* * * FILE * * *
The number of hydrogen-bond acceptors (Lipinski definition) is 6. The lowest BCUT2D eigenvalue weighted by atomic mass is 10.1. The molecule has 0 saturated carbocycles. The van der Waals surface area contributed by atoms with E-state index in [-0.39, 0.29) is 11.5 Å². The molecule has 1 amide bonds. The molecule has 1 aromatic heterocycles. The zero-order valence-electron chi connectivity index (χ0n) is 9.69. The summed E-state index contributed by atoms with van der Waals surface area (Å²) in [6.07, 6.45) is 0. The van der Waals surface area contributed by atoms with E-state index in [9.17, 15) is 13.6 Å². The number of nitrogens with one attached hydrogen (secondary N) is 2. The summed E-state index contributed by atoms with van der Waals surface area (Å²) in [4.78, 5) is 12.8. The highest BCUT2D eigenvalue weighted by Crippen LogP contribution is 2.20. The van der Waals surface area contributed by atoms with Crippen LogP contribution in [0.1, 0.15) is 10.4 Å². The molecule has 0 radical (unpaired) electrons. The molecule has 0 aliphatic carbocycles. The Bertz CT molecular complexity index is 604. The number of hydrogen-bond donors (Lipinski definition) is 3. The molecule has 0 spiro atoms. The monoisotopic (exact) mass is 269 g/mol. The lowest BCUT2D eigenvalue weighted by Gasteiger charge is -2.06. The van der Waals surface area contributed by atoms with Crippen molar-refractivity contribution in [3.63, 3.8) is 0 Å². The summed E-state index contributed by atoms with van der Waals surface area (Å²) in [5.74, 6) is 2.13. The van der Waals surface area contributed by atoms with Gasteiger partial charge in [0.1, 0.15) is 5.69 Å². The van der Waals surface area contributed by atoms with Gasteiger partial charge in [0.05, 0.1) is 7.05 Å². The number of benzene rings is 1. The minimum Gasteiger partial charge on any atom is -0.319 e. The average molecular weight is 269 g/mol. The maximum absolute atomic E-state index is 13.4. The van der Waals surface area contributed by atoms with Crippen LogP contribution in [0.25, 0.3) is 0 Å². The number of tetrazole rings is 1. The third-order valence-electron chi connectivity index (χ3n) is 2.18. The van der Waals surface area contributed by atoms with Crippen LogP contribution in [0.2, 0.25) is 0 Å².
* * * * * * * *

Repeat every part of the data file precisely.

The number of hydrogen-bond acceptors (Lipinski definition) is 6. The lowest BCUT2D eigenvalue weighted by atomic mass is 10.1. The molecule has 0 saturated carbocycles. The van der Waals surface area contributed by atoms with E-state index in [-0.39, 0.29) is 11.5 Å². The molecule has 1 amide bonds. The molecule has 1 aromatic heterocycles. The zero-order valence-electron chi connectivity index (χ0n) is 9.69. The summed E-state index contributed by atoms with van der Waals surface area (Å²) in [6.07, 6.45) is 0. The van der Waals surface area contributed by atoms with E-state index in [9.17, 15) is 13.6 Å². The number of nitrogens with one attached hydrogen (secondary N) is 2. The summed E-state index contributed by atoms with van der Waals surface area (Å²) in [4.78, 5) is 12.8. The highest BCUT2D eigenvalue weighted by Crippen LogP contribution is 2.20. The van der Waals surface area contributed by atoms with Crippen LogP contribution in [0.1, 0.15) is 10.4 Å². The molecule has 0 radical (unpaired) electrons. The molecule has 0 aliphatic carbocycles. The Bertz CT molecular complexity index is 604. The number of hydrogen-bond donors (Lipinski definition) is 3. The molecule has 0 spiro atoms. The monoisotopic (exact) mass is 269 g/mol. The lowest BCUT2D eigenvalue weighted by Gasteiger charge is -2.06. The van der Waals surface area contributed by atoms with Crippen molar-refractivity contribution in [3.63, 3.8) is 0 Å². The summed E-state index contributed by atoms with van der Waals surface area (Å²) in [5.74, 6) is 2.13. The van der Waals surface area contributed by atoms with Gasteiger partial charge in [0.1, 0.15) is 5.69 Å². The van der Waals surface area contributed by atoms with Gasteiger partial charge in [0.05, 0.1) is 7.05 Å². The number of benzene rings is 1. The minimum Gasteiger partial charge on any atom is -0.319 e. The average molecular weight is 269 g/mol. The maximum absolute atomic E-state index is 13.4. The van der Waals surface area contributed by atoms with Crippen LogP contribution in [0.25, 0.3) is 0 Å². The number of tetrazole rings is 1. The third-order valence-electron chi connectivity index (χ3n) is 2.18. The van der Waals surface area contributed by atoms with Crippen LogP contribution in [0.2, 0.25) is 0 Å².